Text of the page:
How to Remove Stubborn Caliper Boltsby Jody L. Campbell
It's inevitable; work on enough cars, and sooner or later you're going to run into a bolt that's just determined to make a very simple job much harder than it needs to be. Brake caliper bolts are particularly susceptible to getting stuck, particularly on Rust Belt cars that regularly run on wet or salted roads. The bad news is that there's no guarantee you'll be able to remove the bolt without breaking something. The good news is that your odds of doing so are much lower than your odds of getting it out after a bit of torch time.
Spray the caliper bolts with penetrating spray and allow the lubricant 10 to 15 minutes to soak in. If applicable, remove the rubber boots covering the bolts by gently prying them off.
Choose the suitable sized socket, hex-head bit or Torx-head bit to remove the caliper bolts. Attach the tool to a breaker bar and try to remove the bolt. Do not use excessive force if the bolt does not break free.
Light up the torch and apply heat around the bracket the bolt threats into on the back of the brake assembly. Do not apply heat to the sliding caliper itself. Be sure all the rubber boots have been extracted or you will damage them with the torch. Keep the torch away from the bleeder screw and the caliper piston. You can also heat the head of the bolt, very slowly; a hot bolt can be easier to extract, just make sure you don't torch the caliper or its rubber components.
Apply the breaker bar and suitable tool to the caliper bolt and try to break it free again. In the event the caliper bolt head strips, pound a bolt extractor onto the head of the bolt and use a suitable sized socket to mate to the end of the extractor.
Repeat Step 3 as often as necessary in order to break the internal corroded seal of the bolt. The hotter the bracket gets, the more it will expand away from the bolts, and better chance of success. Once the caliper housing is very dull red, apply Step 4 again in order to break the caliper bolt free. Once the bolt is ready to come out, you will hear it squeaking as you turn it counterclockwise. Reheat as necessary until the bolt is freed.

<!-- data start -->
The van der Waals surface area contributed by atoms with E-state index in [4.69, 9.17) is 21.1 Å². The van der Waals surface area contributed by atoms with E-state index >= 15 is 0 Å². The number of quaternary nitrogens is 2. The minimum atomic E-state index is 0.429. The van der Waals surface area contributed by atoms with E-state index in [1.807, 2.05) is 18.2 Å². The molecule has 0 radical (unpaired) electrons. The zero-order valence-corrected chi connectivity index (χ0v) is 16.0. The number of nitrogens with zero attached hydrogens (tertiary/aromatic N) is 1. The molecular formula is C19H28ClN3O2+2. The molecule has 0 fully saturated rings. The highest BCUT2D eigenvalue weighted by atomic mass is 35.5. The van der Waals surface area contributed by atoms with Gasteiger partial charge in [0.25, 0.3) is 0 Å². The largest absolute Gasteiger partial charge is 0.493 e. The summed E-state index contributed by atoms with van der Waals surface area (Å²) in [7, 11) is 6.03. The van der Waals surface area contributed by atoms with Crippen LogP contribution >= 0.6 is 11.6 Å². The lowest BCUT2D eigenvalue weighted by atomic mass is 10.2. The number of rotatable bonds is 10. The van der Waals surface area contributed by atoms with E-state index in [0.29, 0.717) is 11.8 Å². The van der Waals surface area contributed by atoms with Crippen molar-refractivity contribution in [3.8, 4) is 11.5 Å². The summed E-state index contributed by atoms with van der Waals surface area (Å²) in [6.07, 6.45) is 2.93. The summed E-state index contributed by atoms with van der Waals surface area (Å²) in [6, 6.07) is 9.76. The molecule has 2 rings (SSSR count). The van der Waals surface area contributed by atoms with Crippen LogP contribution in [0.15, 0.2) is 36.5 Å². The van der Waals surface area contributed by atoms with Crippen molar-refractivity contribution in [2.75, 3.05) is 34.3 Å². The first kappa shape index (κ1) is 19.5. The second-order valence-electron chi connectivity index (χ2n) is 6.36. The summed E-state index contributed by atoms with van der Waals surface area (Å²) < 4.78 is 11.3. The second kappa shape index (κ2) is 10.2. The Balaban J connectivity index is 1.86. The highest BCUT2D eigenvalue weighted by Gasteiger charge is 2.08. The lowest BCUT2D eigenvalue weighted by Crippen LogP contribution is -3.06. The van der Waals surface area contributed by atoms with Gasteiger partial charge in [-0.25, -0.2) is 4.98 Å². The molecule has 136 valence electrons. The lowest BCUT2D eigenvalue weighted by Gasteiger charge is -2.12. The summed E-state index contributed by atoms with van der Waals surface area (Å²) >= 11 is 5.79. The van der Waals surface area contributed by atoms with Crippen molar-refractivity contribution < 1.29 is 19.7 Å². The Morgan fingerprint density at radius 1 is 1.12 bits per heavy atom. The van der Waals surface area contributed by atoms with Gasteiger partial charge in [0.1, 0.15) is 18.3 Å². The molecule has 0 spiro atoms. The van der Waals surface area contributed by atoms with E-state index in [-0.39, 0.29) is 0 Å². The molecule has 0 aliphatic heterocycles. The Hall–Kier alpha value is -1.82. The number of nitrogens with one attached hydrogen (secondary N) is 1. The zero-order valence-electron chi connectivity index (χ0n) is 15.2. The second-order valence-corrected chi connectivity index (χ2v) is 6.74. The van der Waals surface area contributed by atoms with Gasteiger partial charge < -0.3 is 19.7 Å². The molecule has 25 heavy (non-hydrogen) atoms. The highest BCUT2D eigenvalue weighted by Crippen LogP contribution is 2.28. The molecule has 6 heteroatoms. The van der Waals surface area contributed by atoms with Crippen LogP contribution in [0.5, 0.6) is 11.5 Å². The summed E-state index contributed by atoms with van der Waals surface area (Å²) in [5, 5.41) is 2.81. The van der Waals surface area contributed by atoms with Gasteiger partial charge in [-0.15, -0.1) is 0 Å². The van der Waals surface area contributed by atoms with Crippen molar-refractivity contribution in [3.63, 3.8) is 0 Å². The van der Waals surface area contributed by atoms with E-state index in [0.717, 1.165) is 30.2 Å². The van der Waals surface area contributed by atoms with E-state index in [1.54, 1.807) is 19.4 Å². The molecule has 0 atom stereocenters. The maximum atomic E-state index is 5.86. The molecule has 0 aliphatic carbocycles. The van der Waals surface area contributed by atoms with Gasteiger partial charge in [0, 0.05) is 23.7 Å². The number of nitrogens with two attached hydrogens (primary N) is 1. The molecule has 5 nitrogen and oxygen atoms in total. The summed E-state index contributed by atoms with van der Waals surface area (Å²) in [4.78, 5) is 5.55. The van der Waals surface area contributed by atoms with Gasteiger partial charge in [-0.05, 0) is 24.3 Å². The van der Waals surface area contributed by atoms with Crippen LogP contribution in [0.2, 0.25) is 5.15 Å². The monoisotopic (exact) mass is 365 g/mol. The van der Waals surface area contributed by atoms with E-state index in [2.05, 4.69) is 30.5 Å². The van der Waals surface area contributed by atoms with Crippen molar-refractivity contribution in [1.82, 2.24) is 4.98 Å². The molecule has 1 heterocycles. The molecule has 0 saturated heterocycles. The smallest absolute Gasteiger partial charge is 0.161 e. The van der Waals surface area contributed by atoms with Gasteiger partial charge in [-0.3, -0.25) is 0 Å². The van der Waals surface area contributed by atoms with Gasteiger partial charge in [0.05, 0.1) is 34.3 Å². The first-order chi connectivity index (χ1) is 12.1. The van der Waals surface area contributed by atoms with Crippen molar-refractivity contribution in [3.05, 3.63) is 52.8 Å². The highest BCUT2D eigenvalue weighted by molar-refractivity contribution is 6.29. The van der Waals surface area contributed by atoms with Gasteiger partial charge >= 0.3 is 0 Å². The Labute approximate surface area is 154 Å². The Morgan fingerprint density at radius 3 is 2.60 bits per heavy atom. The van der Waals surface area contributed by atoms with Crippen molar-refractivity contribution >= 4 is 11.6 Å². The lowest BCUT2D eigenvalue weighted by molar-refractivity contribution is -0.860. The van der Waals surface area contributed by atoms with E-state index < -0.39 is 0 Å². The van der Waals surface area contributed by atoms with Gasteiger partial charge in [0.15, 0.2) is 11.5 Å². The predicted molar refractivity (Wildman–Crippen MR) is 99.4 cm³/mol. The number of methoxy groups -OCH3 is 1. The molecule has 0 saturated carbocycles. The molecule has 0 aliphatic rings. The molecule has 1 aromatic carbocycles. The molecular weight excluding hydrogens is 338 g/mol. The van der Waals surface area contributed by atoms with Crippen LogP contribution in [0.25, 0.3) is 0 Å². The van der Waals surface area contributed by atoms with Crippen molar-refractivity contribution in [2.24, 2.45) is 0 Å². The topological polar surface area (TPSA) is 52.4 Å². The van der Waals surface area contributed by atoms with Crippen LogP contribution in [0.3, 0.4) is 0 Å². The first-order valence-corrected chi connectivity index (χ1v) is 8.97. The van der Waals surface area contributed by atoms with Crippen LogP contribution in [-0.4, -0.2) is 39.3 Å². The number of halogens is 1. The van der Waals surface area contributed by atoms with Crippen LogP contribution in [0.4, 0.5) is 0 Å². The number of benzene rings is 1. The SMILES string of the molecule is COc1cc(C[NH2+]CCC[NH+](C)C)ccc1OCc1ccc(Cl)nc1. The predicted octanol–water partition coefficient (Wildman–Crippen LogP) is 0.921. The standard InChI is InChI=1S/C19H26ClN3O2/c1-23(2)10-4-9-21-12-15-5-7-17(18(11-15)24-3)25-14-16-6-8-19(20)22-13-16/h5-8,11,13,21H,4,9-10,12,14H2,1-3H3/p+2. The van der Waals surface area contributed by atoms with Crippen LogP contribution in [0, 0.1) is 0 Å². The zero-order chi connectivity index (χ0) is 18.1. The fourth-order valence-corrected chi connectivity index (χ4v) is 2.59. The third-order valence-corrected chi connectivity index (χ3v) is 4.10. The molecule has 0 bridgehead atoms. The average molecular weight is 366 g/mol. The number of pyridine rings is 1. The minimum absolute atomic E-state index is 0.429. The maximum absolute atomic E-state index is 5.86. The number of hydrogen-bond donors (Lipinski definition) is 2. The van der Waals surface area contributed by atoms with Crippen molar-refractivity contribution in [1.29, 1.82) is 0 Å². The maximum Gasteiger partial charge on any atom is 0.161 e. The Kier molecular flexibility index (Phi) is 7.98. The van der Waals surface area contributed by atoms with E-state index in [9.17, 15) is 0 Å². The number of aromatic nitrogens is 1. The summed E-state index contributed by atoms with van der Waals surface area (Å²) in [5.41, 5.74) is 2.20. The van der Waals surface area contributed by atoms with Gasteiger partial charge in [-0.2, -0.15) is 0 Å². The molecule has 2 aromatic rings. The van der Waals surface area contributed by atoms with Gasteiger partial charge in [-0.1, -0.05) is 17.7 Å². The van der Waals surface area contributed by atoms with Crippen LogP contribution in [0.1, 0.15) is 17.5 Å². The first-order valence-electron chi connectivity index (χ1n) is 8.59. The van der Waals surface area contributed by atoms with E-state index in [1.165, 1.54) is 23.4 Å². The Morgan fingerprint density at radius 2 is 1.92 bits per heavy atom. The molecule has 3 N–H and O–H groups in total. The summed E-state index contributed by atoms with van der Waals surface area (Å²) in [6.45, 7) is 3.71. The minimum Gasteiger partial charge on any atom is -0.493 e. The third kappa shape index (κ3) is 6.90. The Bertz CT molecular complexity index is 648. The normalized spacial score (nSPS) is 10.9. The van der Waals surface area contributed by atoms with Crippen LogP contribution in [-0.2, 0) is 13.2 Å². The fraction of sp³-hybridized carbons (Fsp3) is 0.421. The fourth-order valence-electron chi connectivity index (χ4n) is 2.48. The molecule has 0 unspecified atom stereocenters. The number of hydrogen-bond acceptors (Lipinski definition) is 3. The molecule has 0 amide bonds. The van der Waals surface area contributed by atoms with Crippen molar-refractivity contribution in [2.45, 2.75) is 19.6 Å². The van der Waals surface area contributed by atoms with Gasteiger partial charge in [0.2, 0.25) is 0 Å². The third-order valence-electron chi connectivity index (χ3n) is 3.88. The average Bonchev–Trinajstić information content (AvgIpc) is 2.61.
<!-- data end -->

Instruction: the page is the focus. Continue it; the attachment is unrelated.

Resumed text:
Drill or hone the caliper bolt hole in order to clean the internal corrosion that caused the bolt to seize. Use a suitable sized drill bit to match the diameter of the bolt. Some floating calipers may need to have the internal slides removed in order to properly re-lubricate.
Bring the old caliper bolt to the bench grinder and clean the surface and threads off using the wire brush wheel. In the event the caliper bolt was compromised in the extraction process, replace it with a new one.
Apply a coat of anti-seize compound to the threads of the caliper bolt, and a fresh coat of grease to that flat bolt shanks. The grease will prevent sticking the next time, and allow the caliper to slide more freely on the bolts, making for better breaking and more even pad wear. Reinstall the bolts, and torque them to the appropriate setting for you vehicle.
Things You'll Need
- 1/2-inch-drive, 36-inch breaker bar
- Penetrating oil
- 1/2-inch-drive six-point impact socket set
- Hex-head or Torx-head bits
- Pry tool
- Bolt extractor kit
- Oxyacetylene or portable propane torch
- Bench grinder with wire-brush wheel
- Drill and drill bit set
- Caliper honing set
- Drain pan
- Anti-seize compound
Jody L. Campbell spent over 15 years as both a manager and an under-car specialist in the automotive repair industry. Prior to that, he managed two different restaurants for over 15 years. Campbell began his professional writing career in 2004 with the publication of his first book.